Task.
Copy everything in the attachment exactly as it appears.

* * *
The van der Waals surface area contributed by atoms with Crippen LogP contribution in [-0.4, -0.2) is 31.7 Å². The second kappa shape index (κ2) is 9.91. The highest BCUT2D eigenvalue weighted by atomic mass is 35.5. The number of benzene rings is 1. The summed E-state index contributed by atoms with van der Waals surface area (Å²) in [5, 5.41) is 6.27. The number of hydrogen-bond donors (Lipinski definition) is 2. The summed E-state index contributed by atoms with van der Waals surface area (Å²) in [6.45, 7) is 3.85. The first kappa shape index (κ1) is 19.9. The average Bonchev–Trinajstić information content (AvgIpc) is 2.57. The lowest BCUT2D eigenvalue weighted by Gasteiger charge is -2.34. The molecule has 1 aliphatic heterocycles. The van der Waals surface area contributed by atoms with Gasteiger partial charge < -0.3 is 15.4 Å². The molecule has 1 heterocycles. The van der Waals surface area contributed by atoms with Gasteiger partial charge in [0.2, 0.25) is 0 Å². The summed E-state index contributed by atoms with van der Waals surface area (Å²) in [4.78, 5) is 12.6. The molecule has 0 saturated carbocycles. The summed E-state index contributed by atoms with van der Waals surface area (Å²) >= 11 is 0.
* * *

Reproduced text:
The van der Waals surface area contributed by atoms with Crippen LogP contribution in [-0.4, -0.2) is 31.7 Å². The second kappa shape index (κ2) is 9.91. The highest BCUT2D eigenvalue weighted by atomic mass is 35.5. The number of benzene rings is 1. The summed E-state index contributed by atoms with van der Waals surface area (Å²) in [5, 5.41) is 6.27. The number of hydrogen-bond donors (Lipinski definition) is 2. The summed E-state index contributed by atoms with van der Waals surface area (Å²) in [6.45, 7) is 3.85. The first kappa shape index (κ1) is 19.9. The average Bonchev–Trinajstić information content (AvgIpc) is 2.57. The lowest BCUT2D eigenvalue weighted by Gasteiger charge is -2.34. The molecule has 1 aliphatic heterocycles. The van der Waals surface area contributed by atoms with Gasteiger partial charge < -0.3 is 15.4 Å². The molecule has 1 heterocycles. The van der Waals surface area contributed by atoms with Gasteiger partial charge in [0.2, 0.25) is 0 Å². The summed E-state index contributed by atoms with van der Waals surface area (Å²) in [4.78, 5) is 12.6. The molecule has 0 saturated carbocycles. The summed E-state index contributed by atoms with van der Waals surface area (Å²) >= 11 is 0.